This beet salad with apple, Kite Hill ricotta, walnuts, microgreens, and balsamic vinegar is super pretty and super tasty. I did NOT make it as sweet (or complicated) as their recipe: toasted walnuts instead of candied; plain balsamic vinegar instead of an agave-sweetened reduction. I don’t care for salads that are too sweet, and the textures and flavors of the base ingredients offered plenty on their own. And they’re all fancypants organic, locally grown, blah blah blah. (I suppose the vinegar could’ve been a fancier kind, but it’s our go-to not-too-cheap balsamic anyway.)


I did like their method of cooking the beets: in a sort of light brine with peppercorns, thyme sprigs, bay leaves, and a little vinegar. The aroma and the taste are really nice and mellow.

Food Blog Vegan MoFo

#VeganMoFo Day 20: Deconstructing the Stuffed Pepper

The cauliflower puree is roasted cauliflower blended with a little porcini broth, garlic, olive oil, nooch, and salt and pepper. I think roasting it made it come out more brown than white, which is less visually appealing, but oh well! Roasted cauliflower tastes good!

To meet today’s “deconstruction” challenge, I needed to think of a dish that was “constructed” enough in the first place to recognize… and, ideally, not merely “deconstruct” into a bowl. And also not copying a restaurant dish I like with “deconstructed” in its actual name.

So I thought on it and landed on the stuffed pepper. Now, I don’t have any particular affinity for a stuffed pepper – they seem difficult to eat and look very ‘70s kitsch – but it’s a format that would be easy to play with. I needed the bell pepper, a filling, and maybe a sauce. (Hello, the name of the blog is Vegans Need Sauce, after all.) I decided to simply grill slabs of bell pepper and use it as the serving medium for some kind of vegan ball.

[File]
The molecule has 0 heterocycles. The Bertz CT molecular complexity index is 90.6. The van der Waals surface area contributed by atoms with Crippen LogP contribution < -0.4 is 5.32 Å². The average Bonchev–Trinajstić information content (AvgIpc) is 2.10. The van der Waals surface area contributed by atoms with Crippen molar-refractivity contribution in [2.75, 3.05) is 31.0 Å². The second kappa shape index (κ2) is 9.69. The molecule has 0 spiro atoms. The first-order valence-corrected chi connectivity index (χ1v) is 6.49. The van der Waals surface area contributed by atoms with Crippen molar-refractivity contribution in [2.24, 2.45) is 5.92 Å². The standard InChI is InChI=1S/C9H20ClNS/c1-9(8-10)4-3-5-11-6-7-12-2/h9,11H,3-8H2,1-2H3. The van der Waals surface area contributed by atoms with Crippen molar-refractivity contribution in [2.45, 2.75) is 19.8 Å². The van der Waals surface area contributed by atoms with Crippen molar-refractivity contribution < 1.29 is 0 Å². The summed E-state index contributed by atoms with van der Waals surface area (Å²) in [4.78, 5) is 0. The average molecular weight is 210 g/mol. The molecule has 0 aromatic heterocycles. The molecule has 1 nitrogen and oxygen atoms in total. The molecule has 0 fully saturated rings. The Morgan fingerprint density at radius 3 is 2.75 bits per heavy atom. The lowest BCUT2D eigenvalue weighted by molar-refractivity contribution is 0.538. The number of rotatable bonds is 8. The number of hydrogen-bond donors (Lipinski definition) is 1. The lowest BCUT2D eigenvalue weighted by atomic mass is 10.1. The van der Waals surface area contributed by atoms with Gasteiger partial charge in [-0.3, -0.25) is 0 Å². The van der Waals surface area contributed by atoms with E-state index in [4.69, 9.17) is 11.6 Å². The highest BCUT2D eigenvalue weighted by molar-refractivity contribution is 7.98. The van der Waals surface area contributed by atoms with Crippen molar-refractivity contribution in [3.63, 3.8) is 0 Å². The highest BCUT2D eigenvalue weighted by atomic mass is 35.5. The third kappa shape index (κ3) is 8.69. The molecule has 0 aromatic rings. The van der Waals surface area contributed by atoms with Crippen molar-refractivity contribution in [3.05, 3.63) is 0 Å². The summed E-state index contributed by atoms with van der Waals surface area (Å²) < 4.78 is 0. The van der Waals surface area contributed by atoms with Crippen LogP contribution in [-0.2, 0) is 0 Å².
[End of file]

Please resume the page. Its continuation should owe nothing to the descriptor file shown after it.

Enter: the beet ball.

It’s got beets, nuts, chickpeas, porcini mushrooms, and plenty of herbs and spices. It’s baked. It’s easy. Perfect.

Then the cooking liquid from the dried mushrooms became the base of both the sauce and an element of the roasted cauliflower puree I made to go on the side. (It’s the swoosh. I got fancy.)

I tried to make the sauce green – to balance out the red balls and yellow pepper, natch – by pureeing porcini broth with parsley, fresh thyme, garlic, and the leftover chickpeas, but it cooked out more beige. Oh well. Fresh chopped parsley to the photographic rescue! The sauce was simmer with sherry, red wine vinegar, a little cornstarch, and nooch to thicken and season it.

The cauliflower puree is roasted cauliflower blended with a little porcini broth, garlic, olive oil, nooch, and salt and pepper. I think roasting it made it come out more brown than white, which is less visually appealing, but oh well! Roasted cauliflower tastes good!

Food Blog None Vegan MoFo

#VeganMoFo Day 22: Dish using all seasonal produce

This is basically how I cook every day – I shop at the farmers’ market like it’s a religion – but living in Northern California means so much great stuff is in season for a long time, even during this drought. Still, things do come and go. The end of summer tends to have beautiful tomatoes and squash, along with lovely greens, onions, and root vegetables, and all of these are among my favorite things.

To shake things up a little, I wanted to try some new things:

  • Wild fried rice with roasted delicata squash and beets (+ onion, shallot, cilantro, red pepper flakes)
  • Cherry tomato chutney (with shallots and apple cider vinegar) over baked tofu
  • Steamed kale, because greens are a requirement

I’ll have to make the chutney again–it was easy and delicious.